Tonkolili, Sierra Leone

Reading at Tonkolili District Library

 

In Sierra Leone, children enjoy reading all sorts of books and stories but at Tonkolili District Children’s Library, The Dinosaur Who Pooped A Lot! is a particular favourite!

 

Jamestown, Accra, Ghana

Sharing stories at Street Children Empowerment Foundation in Ghana

 

The children at Street Children Empowerment Foundation’s library in Accra, Ghana are currently reading a book called Mine:

The children love the illustrations and we chose this book because it teaches the children how important sharing is. Sharing spreads happiness – and so do books!

 

We are continuing to work with our partners as much as possible and support them wherever we can as they respond to COVID-19 and find new ways to give as many people as possible access to brand new books.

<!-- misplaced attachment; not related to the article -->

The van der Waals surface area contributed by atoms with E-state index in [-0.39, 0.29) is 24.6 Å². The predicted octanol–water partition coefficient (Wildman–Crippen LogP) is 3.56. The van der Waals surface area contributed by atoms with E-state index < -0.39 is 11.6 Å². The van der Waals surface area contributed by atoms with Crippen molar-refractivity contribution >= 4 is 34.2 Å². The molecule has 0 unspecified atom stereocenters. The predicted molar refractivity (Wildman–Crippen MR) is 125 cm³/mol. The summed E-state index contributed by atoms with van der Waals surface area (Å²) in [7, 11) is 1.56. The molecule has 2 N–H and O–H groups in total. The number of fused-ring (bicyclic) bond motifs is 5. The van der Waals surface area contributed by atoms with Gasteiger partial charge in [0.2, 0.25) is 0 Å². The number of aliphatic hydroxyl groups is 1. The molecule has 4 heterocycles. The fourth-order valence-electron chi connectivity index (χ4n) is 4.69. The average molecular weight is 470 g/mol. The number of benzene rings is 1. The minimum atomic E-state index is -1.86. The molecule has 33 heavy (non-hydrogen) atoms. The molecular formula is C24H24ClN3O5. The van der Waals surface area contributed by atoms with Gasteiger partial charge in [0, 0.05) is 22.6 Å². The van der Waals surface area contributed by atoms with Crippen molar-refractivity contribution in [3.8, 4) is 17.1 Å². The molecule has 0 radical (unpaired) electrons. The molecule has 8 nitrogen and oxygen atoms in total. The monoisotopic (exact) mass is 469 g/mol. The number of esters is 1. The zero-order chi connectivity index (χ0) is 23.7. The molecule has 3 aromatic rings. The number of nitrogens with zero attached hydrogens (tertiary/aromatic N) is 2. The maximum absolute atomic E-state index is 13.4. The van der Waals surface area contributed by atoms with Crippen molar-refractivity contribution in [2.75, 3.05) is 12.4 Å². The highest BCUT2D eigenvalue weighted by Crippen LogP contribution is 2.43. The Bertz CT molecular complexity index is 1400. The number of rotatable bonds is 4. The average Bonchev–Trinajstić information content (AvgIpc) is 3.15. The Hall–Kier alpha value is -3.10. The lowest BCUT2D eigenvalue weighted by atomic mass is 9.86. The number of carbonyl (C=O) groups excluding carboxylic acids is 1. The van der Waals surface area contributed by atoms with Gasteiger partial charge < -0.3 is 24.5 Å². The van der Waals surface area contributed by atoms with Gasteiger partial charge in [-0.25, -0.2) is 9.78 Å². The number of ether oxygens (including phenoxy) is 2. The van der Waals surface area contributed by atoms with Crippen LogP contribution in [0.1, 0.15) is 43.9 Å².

Matilda and her children

Reaching new levels through books

Matilda lives in a one-room home with her six children in Jamestown, one of the poorest districts in Accra, Ghana.

She does all she can to provide for them and give them more opportunities than she had. She wants them to go far and believes books have a key role to play.

Here Matilda tells us more:

Matilda
Matilda sells fish and rice on the street to make enough money to care for her children

 

“Since their father left, I’m the only one taking care of my six children. The biggest challenge is feeding them. So I sell smoked fish and rice on the street to get money to take care of all of them.

I didn’t have books when I was a child and I can’t read. But I am so happy my 10-year-old twins, Richard and Richardson, can read.

Twins reading in school
Matilda has seen a great change in her twins, Richard and Richardson, since they started reading

I’m seeing changes in them since they became good at reading. They have already gotten to a level I didn’t get to.

 

Reading in the library